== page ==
Dr. Marshall is an Alumni Distinguished Professor in the School of Information and Library Science at the University of North Carolina at Chapel Hill where she served as Dean from 1999 to 2004. In addition to a PhD in public health, she has her master’s degrees in health sciences (clinical practice) and in library science. Dr. Marshall was principal investigator of the study upon which this article was based. Her major research interests include health information seeking and use; the value and impact of library and information services; and workforce issues in library and information science. Dr. Marshall has received research funding from the Institute of Museum and Library Services; the National Library of Medicine; Libraries for the Future; Health Canada; and the Ontario Ministry of Health. She has received awards for her research and service from the Medical Library Association; Canadian Health Libraries Association; and Special Libraries Association. She has been consulted by the British Library, Health Canada, and other research projects funded by the Institute of Museum and Library Services. She has been an Associate Research Fellow at the National Library of Medicine

Jennifer Craft Morgan, PhD
Email: jmorgan39@gsu.edu

Dr. Morgan is an assistant professor at the Gerontology Institute of Georgia State University in Atlanta, GA. She served as a methodology and statistical consultant for the study on which this paper is based. Her primary research interest is in workforce studies within healthcare organizations. She has led five major, funded projects evaluating the impact of career ladders, continuing education, and financial incentive workforce development programs on healthcare worker outcomes, quality of care outcomes, and perceived return on investment for healthcare organizations and educational partners. Dr. Morgan currently teaches graduate courses in research methods and the graduate capstone experience. She has published and presented widely in both scholarly and practice-based settings. Her work seeks to tie research, education, and service together by focusing on the translation of lessons learned.

Mary Lou Klem, PhD, MLIS
Email: klem@pitt.edu

Dr. Klem is a faculty librarian in the Health Sciences Library System (HSLS), University of Pittsburgh. She served on the planning committee for the study on which this article is based. For the past six years, she has served as the HSLS liaison to the University of Pittsburgh’s School of Nursing, providing BSN and graduate students with in-class and online instruction in information literacy, as well as basic and advanced database search techniques She has worked with nursing faculty to incorporate evidence-based practice (EBP) into the classroom, and has collaborated in the design and conduct of systematic reviews completed by nursing faculty. In addition to her work at the School of Nursing, Dr. Klem has served as a member of evidence-based nursing councils at both the hospital and system-wide levels in the University of Pittsburgh Medical Center. During her time on these councils, she provided advanced training to clinical nurses and nursing administrators in literature search techniques, assisted in developing an EBP research fellowship program for clinical nurses at Presbyterian Hospital, and provided training and mentoring of successful applicants to the program.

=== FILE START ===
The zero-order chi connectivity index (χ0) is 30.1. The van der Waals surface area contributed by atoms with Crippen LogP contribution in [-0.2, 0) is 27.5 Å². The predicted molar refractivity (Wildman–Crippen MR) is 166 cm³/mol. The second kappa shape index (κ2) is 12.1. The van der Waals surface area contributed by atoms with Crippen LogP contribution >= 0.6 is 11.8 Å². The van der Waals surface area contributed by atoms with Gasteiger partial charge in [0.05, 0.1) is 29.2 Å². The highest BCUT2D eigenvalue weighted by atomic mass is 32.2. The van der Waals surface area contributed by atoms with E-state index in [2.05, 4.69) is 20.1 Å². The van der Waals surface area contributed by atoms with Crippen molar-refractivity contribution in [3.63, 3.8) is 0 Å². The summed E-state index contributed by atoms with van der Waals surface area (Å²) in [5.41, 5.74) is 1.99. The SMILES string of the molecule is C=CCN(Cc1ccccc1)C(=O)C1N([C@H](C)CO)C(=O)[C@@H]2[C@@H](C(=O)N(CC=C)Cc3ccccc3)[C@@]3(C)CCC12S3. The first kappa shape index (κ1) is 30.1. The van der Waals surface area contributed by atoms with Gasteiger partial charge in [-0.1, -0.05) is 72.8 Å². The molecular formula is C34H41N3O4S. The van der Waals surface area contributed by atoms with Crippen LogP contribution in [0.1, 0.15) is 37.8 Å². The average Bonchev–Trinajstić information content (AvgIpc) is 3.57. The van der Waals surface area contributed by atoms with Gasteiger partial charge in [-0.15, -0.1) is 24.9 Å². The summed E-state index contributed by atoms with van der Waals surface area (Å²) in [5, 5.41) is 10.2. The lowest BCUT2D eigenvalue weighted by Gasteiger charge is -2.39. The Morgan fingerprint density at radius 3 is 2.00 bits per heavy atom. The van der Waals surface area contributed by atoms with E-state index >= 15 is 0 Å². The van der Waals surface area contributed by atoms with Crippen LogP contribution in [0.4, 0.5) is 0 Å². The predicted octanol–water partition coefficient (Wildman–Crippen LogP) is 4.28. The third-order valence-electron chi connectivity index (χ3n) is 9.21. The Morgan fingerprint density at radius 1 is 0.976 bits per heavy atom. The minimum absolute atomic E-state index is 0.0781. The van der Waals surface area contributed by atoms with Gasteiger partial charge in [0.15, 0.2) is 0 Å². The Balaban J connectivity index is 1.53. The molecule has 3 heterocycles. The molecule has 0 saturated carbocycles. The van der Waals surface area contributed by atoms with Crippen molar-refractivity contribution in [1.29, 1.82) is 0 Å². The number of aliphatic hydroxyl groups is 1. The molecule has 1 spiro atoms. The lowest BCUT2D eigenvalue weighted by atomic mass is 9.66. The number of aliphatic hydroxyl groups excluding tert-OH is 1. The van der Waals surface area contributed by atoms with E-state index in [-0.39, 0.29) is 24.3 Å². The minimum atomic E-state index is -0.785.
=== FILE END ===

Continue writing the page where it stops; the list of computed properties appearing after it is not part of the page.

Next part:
Cheryl A. Thompson, MSIS
Email: ct.annette@gmail.com

Ms. Thompson is a doctoral student at the Graduate School of Library and Information Science, University of Illinois in Champaign, IL, and a Research Assistant at their Center for Informatics Research in Science and Scholarship. Prior to entering a doctoral program, Ms. Thompson had over 10 years of experience in social research and data management. She served as a data manager and project manager for the study on which this paper is based. In these roles, Ms. Thompson has worked with investigator scientists to design and implement systems for data collection and management. She has also provided training in data management, preparing Institutional Review Board applications, research tools, and data archiving. Ms. Thompson's detailed knowledge of methodology and data collection made her a valuable contributor to this paper.

Amber L. Wells, MA
Email: awells82@email.unc.edu

Ms. Wells is a doctoral student in sociology at the University of North Carolina at Chapel Hill who has expertise in quantitative analysis Her research interests focus on understanding the ways in which work opportunities and career trajectories are stratified by gender and class. Ms. Wells played an important role in the data analysis for this paper as well as in the description of analytic methods. She also provided advice on the conclusions that can draw from the statistical methods employed in the analysis for this paper.

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© 2014 OJIN: The Online Journal of Issues in Nursing
Article published August 18, 2014